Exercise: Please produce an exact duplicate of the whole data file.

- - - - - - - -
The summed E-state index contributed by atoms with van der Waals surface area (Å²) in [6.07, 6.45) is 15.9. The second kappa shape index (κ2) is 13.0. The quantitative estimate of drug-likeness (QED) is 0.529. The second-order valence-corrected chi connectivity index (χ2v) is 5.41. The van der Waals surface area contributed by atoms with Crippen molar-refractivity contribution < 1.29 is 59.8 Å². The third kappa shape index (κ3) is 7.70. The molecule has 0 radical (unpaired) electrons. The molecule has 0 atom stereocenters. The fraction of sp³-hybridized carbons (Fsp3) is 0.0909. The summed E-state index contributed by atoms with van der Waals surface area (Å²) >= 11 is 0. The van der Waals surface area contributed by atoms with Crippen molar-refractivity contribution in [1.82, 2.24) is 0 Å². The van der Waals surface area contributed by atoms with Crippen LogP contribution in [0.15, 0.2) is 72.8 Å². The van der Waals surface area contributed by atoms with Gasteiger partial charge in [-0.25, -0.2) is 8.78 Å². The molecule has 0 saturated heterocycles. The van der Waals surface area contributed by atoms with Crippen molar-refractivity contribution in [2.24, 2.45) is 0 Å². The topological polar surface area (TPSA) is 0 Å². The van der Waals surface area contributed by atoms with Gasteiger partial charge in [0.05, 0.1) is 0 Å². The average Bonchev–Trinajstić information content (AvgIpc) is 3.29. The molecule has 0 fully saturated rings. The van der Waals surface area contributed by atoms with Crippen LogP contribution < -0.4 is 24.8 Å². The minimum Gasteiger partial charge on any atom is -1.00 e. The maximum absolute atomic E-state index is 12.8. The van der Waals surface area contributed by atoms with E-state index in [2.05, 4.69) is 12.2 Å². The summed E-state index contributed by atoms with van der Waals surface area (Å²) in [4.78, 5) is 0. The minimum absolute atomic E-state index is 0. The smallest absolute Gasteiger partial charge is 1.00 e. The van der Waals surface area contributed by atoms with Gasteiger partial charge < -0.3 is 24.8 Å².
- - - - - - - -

The summed E-state index contributed by atoms with van der Waals surface area (Å²) in [6.07, 6.45) is 15.9. The second kappa shape index (κ2) is 13.0. The quantitative estimate of drug-likeness (QED) is 0.529. The second-order valence-corrected chi connectivity index (χ2v) is 5.41. The van der Waals surface area contributed by atoms with Crippen molar-refractivity contribution < 1.29 is 59.8 Å². The third kappa shape index (κ3) is 7.70. The molecule has 0 radical (unpaired) electrons. The molecule has 0 atom stereocenters. The fraction of sp³-hybridized carbons (Fsp3) is 0.0909. The summed E-state index contributed by atoms with van der Waals surface area (Å²) >= 11 is 0. The van der Waals surface area contributed by atoms with Crippen molar-refractivity contribution in [1.82, 2.24) is 0 Å². The van der Waals surface area contributed by atoms with Crippen LogP contribution in [0.15, 0.2) is 72.8 Å². The van der Waals surface area contributed by atoms with Gasteiger partial charge in [-0.25, -0.2) is 8.78 Å². The molecule has 0 saturated heterocycles. The van der Waals surface area contributed by atoms with Crippen molar-refractivity contribution in [2.24, 2.45) is 0 Å². The topological polar surface area (TPSA) is 0 Å². The van der Waals surface area contributed by atoms with Gasteiger partial charge in [0.05, 0.1) is 0 Å². The average Bonchev–Trinajstić information content (AvgIpc) is 3.29. The molecule has 0 fully saturated rings. The van der Waals surface area contributed by atoms with Crippen LogP contribution < -0.4 is 24.8 Å². The minimum Gasteiger partial charge on any atom is -1.00 e. The maximum absolute atomic E-state index is 12.8. The van der Waals surface area contributed by atoms with E-state index in [2.05, 4.69) is 12.2 Å². The summed E-state index contributed by atoms with van der Waals surface area (Å²) in [4.78, 5) is 0. The minimum absolute atomic E-state index is 0. The smallest absolute Gasteiger partial charge is 1.00 e. The van der Waals surface area contributed by atoms with Gasteiger partial charge < -0.3 is 24.8 Å².